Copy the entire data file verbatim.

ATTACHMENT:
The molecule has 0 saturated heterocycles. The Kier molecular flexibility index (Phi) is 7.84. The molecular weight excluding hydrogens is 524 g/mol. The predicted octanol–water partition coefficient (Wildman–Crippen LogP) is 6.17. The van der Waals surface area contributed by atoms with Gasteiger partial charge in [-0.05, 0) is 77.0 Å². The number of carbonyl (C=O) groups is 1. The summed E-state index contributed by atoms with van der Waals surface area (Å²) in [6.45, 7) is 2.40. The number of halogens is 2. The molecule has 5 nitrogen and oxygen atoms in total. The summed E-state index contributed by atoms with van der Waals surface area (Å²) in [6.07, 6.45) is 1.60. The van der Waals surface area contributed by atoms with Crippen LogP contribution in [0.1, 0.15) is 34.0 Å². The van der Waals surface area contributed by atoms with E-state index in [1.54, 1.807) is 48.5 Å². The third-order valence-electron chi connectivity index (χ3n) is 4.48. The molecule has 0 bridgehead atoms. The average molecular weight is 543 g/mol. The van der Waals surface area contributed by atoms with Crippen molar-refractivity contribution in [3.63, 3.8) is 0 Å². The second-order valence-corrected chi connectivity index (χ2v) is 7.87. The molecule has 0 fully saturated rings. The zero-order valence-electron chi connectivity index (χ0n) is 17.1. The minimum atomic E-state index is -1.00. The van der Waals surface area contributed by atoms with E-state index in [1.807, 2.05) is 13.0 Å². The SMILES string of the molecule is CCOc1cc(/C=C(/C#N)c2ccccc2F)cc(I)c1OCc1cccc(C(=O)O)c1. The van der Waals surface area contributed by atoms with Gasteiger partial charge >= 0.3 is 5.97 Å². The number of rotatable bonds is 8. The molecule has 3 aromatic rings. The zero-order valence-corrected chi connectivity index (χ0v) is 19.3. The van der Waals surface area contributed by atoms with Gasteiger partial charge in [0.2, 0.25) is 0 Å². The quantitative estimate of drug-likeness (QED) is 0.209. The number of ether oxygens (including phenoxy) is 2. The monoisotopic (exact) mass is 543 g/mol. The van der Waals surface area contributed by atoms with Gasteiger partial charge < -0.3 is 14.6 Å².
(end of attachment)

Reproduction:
The molecule has 0 saturated heterocycles. The Kier molecular flexibility index (Phi) is 7.84. The molecular weight excluding hydrogens is 524 g/mol. The predicted octanol–water partition coefficient (Wildman–Crippen LogP) is 6.17. The van der Waals surface area contributed by atoms with Gasteiger partial charge in [-0.05, 0) is 77.0 Å². The number of carbonyl (C=O) groups is 1. The summed E-state index contributed by atoms with van der Waals surface area (Å²) in [6.45, 7) is 2.40. The number of halogens is 2. The molecule has 5 nitrogen and oxygen atoms in total. The summed E-state index contributed by atoms with van der Waals surface area (Å²) in [6.07, 6.45) is 1.60. The van der Waals surface area contributed by atoms with Crippen LogP contribution in [0.1, 0.15) is 34.0 Å². The van der Waals surface area contributed by atoms with E-state index in [1.54, 1.807) is 48.5 Å². The third-order valence-electron chi connectivity index (χ3n) is 4.48. The molecule has 0 bridgehead atoms. The average molecular weight is 543 g/mol. The van der Waals surface area contributed by atoms with Crippen molar-refractivity contribution in [3.63, 3.8) is 0 Å². The second-order valence-corrected chi connectivity index (χ2v) is 7.87. The molecule has 0 fully saturated rings. The zero-order valence-electron chi connectivity index (χ0n) is 17.1. The minimum atomic E-state index is -1.00. The van der Waals surface area contributed by atoms with E-state index in [1.807, 2.05) is 13.0 Å². The SMILES string of the molecule is CCOc1cc(/C=C(/C#N)c2ccccc2F)cc(I)c1OCc1cccc(C(=O)O)c1. The van der Waals surface area contributed by atoms with Gasteiger partial charge >= 0.3 is 5.97 Å². The number of rotatable bonds is 8. The molecule has 3 aromatic rings. The zero-order valence-corrected chi connectivity index (χ0v) is 19.3. The van der Waals surface area contributed by atoms with Gasteiger partial charge in [0.2, 0.25) is 0 Å². The quantitative estimate of drug-likeness (QED) is 0.209. The number of ether oxygens (including phenoxy) is 2. The monoisotopic (exact) mass is 543 g/mol. The van der Waals surface area contributed by atoms with Gasteiger partial charge < -0.3 is 14.6 Å².